Securing Your Finances and Identity—Steps To Take if Your Chase Debit Card Is Stolen
JPMorgan Chase® dates back to over 200 years ago, currently managing over $2.6 trillion in client assets. It’s one of the longest-standing financial institutions in the U.S. and is trusted by more than 60 million U.S. households and 5 million small businesses.
Despite Chase being an overall reputable card issuer, its users are not exempt from card fraud and other forms of crime. Debit cards can be lost, stolen, and misused if the cardholder isn’t careful. The numbers can also be obtained by fraudsters online using numerous card-not-present fraud methods.
While it’s best to prevent having your Chase debit card lost or stolen, it’s also crucial to know what to do if it happens to you. This article aims to educate on:
- How to act if your Chase debit card is stolen or lost
- What you should do with your digital wallet to mitigate the consequences
- What you should do if the device linked to your Chase debit card is lost or stolen
- What precautions Chase takes to prevent payment card fraud and minimize the damage
How To Deal With a Lost or Stolen Debit Card From Chase
If you can’t find your Chase debit card, you can lock it immediately within your Chase Mobile® banking app. The following steps explain how to do so:
- Sign in.
- Choose the account you want to lock.
- Click on the horizontal ellipsis to open the menu.
- Go to Account services.
- Choose Lock and unlock your card.
- Drag the toggle switch to change the card’s status.
You can still use the locked card for transactions via your digital wallet, and locking the card also won’t halt recurring payments. If you find your debit card, you can activate it again the same way you locked it.
Chase also gives you the option to change the PIN of your debit card to ensure a potential thief can’t use it. To do so, you should get in touch with Chase’s customer support.
Replacing the Card
If you believe that your card is gone for good, you can order a replacement through the app, like so:
- Log into the Chase app.
- Tap the account of the debit card you want to replace.
- Find the Replace a lost or damaged card option.
- Choose the debit card to replace.
- Provide the reason for replacement.
- Review and submit the request.
You can also request a replacement card via the Chase online banking platform—Chase Online℠. The new card should arrive within five to seven days. In case it doesn’t, follow the same steps as when ordering a replacement and select the option Didn’t receive card as the reason, then follow the on-screen instructions.
You may be able to access the new card quickly after your application is approved, thanks to the Chase Spend Instantly feature. You can add the card to a digital wallet within the Chase Mobile app while waiting for the physical version to arrive.
Dealing With an Unauthorized Charge
In case you notice an unauthorized charge on your Chase debit card, regardless of whether your debit card was physically stolen or not, you should report it to Chase immediately by dialing 1-800-935-9935. The bank’s customer support doesn’t operate 24/7, so make sure to call during business hours:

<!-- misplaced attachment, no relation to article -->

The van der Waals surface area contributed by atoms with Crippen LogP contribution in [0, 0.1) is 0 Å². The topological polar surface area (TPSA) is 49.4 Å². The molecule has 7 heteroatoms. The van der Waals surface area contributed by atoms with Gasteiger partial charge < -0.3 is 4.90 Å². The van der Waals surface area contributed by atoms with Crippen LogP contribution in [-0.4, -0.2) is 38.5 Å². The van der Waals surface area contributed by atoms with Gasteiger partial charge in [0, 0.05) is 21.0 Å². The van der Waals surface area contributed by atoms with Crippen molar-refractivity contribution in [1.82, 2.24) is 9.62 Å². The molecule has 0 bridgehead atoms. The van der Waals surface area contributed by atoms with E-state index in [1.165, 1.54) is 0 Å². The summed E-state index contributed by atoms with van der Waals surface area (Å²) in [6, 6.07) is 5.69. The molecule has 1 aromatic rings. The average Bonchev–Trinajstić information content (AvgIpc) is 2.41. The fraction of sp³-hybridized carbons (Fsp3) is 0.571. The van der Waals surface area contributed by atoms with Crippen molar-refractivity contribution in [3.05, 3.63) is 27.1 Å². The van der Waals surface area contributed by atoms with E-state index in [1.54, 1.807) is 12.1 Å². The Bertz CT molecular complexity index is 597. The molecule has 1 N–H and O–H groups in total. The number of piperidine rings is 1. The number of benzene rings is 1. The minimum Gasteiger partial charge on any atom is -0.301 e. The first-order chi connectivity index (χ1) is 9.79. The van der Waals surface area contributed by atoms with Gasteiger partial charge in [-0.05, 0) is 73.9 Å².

- Monday to Friday—8 AM to midnight ET
- Saturday—9 AM to 6 PM ET
- Sunday—9 AM to 6 PM ET
After reporting the charge, Chase will likely deactivate the compromised card and issue a new one.
Before you report the charge, you should confirm that it was fraudulent. Review the details of the transaction in question within your account, particularly the:
- Location of the transaction
- Time and date of the transaction
- Merchant’s name and whether you purchased from said merchant before
Keep in mind that some merchants use different names or addresses for billing purposes.
You should also try to remember if you’ve let people you know use your debit card. If so, issuers and merchants may consider your report friendly fraud and will likely deny it or may even suspend your account. It’s also important to lock the debit card immediately after noticing a suspicious transaction to prevent further charges.
Chase has a Zero-Liability Protection policy, which implies that you’re not responsible for unauthorized charges on your Chase debit card if you report them promptly. The policy doesn’t apply to unapproved purchases made by an authorized user. Your finances may also be protected by the Electronic Fund Transfer Act, depending on when you report the unauthorized charge.
What To Do With Your Digital Wallet if Your Debit Card Is Lost or Stolen
When you lock your misplaced debit card, you can keep using it with your digital wallet, such as Apple Pay®, Google Pay™, and PayPal®. Once you get a replacement, the new card might be automatically associated with your device’s Digital Account Number, which means you can continue using the digital wallet as usual. If not, you can connect the new card to the wallet the same way you did the previous one.
What To Do if the Device Connected To Your Chase Debit Card Is Lost or Stolen
If the iOS mobile device connected to your Chase debit card goes missing, you can suspend Apple Pay on it by turning on Lost Mode within the Find My iPhone app or on the iCloud website. You can also remove all cards from your Apple Pay remotely, even if the device is offline. If you’re a Google Pay user, you can suspend the digital wallet service on your lost or stolen device within the Find My Device app.
Chase can also help remove all cards from your digital wallet in case you misplace your mobile device.
Chase Debit Card Protection Measures
Chase has numerous protocols to fortify the security of your financial information. You can learn about some of them in the table below: